Serbs protest in Montenegro ahead of vote on religious law

Serbs protest in Montenegro ahead of vote on religious law
Serbs protest in Montenegro ahead of vote on religious law

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Nevin Al Sukari - Sana'a - Serbian Orthodox Church clergy and believers hold a service on a bridge near the parliament in Podgorica, Montenegro December 26, 2019. — Reuters pic

PODGORICA, Dec 26 — Hundreds of backers of Montenegro’s pro-Serb opposition took to the streets of the capital Podgorica on Thursday, rallying against a law they say would strip the Serbian Orthodox Church there of its property.

Ahead of a vote on the draft Law on Religious Freedoms, expected later on Thursday or on Friday, Serbian Orthodox clergy and believers held a service on a packed bridge near parliament, watched by police who had sealed off city centre roads and approaches to the government building.

The law envisages that religious communities in the tiny Adriatic state would need to prove property ownership from before 1918, when predominantly Orthodox Christian Montenegro joined the Kingdom of Serbs, Croats and Slovenes, the predecessor of the now-defunct Yugoslavia.

The Serbian Orthodox Church is the biggest church in Montenegro, a country of 620,000 people, while the much smaller Montenegrin Orthodox Church remains unrecognised by other major churches. Overall, the Serbian Orthodox Church has around 12 million followers, mostly in neighbouring Serbia.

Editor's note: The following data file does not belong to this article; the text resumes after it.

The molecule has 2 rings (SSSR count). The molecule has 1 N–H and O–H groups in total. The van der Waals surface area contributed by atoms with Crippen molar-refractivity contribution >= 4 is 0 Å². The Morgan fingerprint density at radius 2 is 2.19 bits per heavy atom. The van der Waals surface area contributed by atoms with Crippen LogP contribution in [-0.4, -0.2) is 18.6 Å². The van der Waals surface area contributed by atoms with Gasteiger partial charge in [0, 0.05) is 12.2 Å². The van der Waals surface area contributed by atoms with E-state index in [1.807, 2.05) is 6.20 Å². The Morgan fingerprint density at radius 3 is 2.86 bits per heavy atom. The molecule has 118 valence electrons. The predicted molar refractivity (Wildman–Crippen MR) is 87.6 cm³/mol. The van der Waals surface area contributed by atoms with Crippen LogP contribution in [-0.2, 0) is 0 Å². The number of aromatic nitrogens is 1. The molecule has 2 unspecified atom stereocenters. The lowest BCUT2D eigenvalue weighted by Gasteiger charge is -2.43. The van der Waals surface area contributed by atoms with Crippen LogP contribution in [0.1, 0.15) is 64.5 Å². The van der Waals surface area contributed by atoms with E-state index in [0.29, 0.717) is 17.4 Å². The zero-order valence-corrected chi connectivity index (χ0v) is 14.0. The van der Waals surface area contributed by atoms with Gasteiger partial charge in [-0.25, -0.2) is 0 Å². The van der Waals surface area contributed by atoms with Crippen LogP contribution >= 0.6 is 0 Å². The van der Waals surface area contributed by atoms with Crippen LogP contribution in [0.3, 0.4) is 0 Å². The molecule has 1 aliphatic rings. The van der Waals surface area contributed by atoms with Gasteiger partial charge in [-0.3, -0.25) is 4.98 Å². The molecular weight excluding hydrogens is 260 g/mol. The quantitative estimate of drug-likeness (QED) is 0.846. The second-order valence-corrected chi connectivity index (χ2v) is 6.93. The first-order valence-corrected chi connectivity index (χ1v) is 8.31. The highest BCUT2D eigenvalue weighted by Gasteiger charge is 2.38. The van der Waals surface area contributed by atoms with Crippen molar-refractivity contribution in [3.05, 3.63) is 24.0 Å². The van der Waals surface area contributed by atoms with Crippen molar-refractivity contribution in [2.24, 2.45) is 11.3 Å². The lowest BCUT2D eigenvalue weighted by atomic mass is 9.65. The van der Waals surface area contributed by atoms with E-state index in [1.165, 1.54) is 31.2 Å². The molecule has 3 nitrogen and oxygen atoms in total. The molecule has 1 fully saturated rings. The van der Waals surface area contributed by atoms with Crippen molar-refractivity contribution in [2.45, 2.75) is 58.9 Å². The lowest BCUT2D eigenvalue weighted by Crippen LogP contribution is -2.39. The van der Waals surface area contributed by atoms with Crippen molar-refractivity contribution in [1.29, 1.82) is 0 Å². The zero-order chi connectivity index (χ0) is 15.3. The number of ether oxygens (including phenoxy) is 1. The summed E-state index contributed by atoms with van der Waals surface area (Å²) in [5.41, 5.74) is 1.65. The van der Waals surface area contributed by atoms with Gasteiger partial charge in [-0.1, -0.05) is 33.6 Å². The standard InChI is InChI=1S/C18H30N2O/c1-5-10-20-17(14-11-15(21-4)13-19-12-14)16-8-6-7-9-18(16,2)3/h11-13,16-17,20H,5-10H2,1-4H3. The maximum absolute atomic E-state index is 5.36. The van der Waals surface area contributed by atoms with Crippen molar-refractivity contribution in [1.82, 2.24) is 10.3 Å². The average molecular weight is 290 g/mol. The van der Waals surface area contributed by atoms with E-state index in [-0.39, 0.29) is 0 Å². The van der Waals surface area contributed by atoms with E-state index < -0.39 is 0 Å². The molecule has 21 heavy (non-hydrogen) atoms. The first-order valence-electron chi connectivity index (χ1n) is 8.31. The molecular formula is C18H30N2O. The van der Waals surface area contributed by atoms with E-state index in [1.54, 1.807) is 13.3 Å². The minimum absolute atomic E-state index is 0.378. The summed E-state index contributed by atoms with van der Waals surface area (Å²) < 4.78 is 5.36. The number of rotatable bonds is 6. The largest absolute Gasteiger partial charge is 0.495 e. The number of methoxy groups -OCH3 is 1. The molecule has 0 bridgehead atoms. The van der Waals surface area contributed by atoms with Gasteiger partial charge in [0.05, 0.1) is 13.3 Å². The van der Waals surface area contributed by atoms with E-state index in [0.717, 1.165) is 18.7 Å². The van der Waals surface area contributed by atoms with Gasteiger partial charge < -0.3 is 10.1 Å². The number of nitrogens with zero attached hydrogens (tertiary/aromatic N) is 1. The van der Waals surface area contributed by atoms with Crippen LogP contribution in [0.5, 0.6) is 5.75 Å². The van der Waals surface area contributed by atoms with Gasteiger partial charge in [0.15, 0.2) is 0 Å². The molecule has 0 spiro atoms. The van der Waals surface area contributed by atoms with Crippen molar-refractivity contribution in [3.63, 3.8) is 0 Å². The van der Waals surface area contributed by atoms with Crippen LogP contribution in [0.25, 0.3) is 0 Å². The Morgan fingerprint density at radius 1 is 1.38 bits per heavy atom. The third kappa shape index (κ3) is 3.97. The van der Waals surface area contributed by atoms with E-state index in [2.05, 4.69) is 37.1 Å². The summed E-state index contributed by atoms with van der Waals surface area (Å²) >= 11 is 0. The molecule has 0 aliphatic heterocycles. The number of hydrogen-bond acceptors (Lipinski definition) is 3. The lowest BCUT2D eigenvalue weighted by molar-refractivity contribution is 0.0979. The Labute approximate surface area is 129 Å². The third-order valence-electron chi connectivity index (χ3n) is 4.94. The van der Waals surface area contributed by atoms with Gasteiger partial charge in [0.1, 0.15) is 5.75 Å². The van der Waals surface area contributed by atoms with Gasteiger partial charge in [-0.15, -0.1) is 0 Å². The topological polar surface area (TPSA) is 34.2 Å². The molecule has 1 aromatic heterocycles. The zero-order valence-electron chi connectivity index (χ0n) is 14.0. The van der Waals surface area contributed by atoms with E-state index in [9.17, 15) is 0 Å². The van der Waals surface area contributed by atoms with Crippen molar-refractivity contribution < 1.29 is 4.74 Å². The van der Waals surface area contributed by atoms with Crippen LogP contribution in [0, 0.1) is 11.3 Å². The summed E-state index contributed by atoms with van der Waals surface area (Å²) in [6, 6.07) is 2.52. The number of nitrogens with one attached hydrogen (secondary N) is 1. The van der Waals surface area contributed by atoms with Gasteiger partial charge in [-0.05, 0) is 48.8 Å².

Despite the protests, the 81-seat parliament in which the ruling coalition led by the Democratic Party of Socialists of President Milo Djukanovic has a slim majority of three seats, has decided to start debating the law.

Bishop Metodije of the Serbian Orthodox Church said the law was unconstitutional.

“We will address all international institutions because of such brutal violations of religious freedoms,” he told the crowd.

The government of Montenegro, which is a European Union membership candidate and a NATO member, has denied it would strip any religious community of its property.

The Serbian church in Montenegro, which owns 66 mainly medieval monasteries, dozens of churches and other real estate there, insists the state wants to impound its assets.

“This law would bring nothing good to anyone,” Predrag Scepanovic, a priest, told protesters.

Montenegro peacefully split from its former federal partner and much larger Serbia in 2006.

Pro-Western Djukanovic, Montenegro’s long-serving leader, has recently accused the Serbian church of promoting pro-Serb policies that are aimed at undermining Montenegrin statehood.— Reuters

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